Guest Bloggers

So, what is a story?

Today’s post is by Lisa Cron, author of Story Genius and Wired for Story. We think in story. It’s hardwired in our brain. It’s how we make strategic sense of the otherwise overwhelming world around us. Simply put, the brain constantly seeks meaning from all the input thrown at it, yanks out what’s important for our survival on a need-to-know basis, and tells us a story about it, based on what it knows of our past experience with it, how we feel about it, and how it might affect us. Rather than recording everything on a first-come, first-served basis, our brain casts us as “the protagonist” and then edits our experience with cinema-like precision, creating logical interrelations, mapping connections between memories, ideas, and events for future reference. Story is the language of experience, whether it’s ours, someone else’s, or that of fictional characters. Other people’s stories are as important as the…

Places to submit

Submit to Politico Magazine

POLITICO Magazine is always looking for smart, timely journalism aimed at a broad, but well-informed audience with a deep interest in politics. We publish both original reporting and distinctive opinion journalism that illuminate the people, ideas, and institutions that matter most in American politics and government. We’re much less interested in garden-variety op-eds, especially on narrow subjects or those with a limited shelf life. What works: Big swings at big subjects. Deep dives on the hidden forces shaping politics in a key state. Timely, original reporting on matters of national importance. Well-targeted book excerpts. Profiles of the major players influencing the political debate – or the backstage players who soon will. Unique data or new findings that challenge the conventional wisdom. Smart, elevated media criticism. What doesn’t: Op-eds on committee hearings, obscure pieces of legislation or highly specific regulation. Clichés. Talking points and predictable partisan rants. Your random thoughts on…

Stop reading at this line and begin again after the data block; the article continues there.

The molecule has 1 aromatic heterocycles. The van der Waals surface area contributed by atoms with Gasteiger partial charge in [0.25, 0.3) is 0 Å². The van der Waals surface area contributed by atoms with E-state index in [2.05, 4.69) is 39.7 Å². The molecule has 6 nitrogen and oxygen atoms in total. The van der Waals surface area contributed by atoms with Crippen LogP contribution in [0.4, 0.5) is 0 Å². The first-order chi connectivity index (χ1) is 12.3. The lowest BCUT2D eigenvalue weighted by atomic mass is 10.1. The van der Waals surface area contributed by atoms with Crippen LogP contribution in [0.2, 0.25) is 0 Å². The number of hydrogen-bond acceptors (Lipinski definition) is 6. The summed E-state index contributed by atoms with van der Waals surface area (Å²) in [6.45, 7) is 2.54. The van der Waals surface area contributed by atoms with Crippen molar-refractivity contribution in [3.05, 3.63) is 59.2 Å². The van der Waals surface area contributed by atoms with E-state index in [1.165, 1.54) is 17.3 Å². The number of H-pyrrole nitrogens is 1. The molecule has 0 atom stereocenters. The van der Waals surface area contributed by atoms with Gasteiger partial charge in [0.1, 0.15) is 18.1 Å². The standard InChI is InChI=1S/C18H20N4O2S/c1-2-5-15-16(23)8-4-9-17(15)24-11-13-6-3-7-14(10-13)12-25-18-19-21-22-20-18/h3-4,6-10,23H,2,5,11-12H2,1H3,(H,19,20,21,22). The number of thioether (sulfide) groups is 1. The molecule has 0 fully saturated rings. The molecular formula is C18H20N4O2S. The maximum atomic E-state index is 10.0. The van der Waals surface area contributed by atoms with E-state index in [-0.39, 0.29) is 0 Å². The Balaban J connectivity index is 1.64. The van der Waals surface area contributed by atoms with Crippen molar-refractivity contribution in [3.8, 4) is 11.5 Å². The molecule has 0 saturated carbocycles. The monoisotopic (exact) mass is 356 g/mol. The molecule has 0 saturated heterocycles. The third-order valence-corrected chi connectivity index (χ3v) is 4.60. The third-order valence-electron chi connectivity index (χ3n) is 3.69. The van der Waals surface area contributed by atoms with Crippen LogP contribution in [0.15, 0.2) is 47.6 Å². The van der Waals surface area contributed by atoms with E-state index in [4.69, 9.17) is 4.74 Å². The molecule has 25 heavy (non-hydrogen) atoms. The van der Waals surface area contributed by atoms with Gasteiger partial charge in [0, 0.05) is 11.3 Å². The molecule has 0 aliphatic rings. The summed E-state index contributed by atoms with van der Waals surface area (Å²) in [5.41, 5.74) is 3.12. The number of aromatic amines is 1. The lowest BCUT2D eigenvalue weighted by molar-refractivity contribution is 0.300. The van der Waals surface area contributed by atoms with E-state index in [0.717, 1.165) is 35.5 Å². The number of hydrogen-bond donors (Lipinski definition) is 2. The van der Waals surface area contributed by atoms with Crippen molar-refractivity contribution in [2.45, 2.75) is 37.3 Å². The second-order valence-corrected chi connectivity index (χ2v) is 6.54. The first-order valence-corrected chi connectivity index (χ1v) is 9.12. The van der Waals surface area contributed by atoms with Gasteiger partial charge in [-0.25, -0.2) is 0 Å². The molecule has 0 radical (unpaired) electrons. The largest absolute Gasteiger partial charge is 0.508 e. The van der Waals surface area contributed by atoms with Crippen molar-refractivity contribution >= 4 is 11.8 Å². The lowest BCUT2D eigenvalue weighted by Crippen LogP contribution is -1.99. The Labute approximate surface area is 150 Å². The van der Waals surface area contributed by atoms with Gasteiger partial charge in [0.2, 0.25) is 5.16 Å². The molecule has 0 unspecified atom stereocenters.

Go on a rant . . . Prompt #330

What are you mad about?  Write about it. Let off steam . . . Pour out your emotions on paper.  I suggest using pen and paper for this one rather than computer. Okay, use a computer if that works better for you. Plan to destroy your writing after. Crumble the paper and toss it . . . throw it into the trash. Burn it. Or, keep it, if you want. Get the angries out . . . Just write. Definition of rant:  To speak or write in an emotionally charged manner.   Source: The Free Dictionary Photo by Karen Bobier.  

Guest Bloggers

Go With The Flow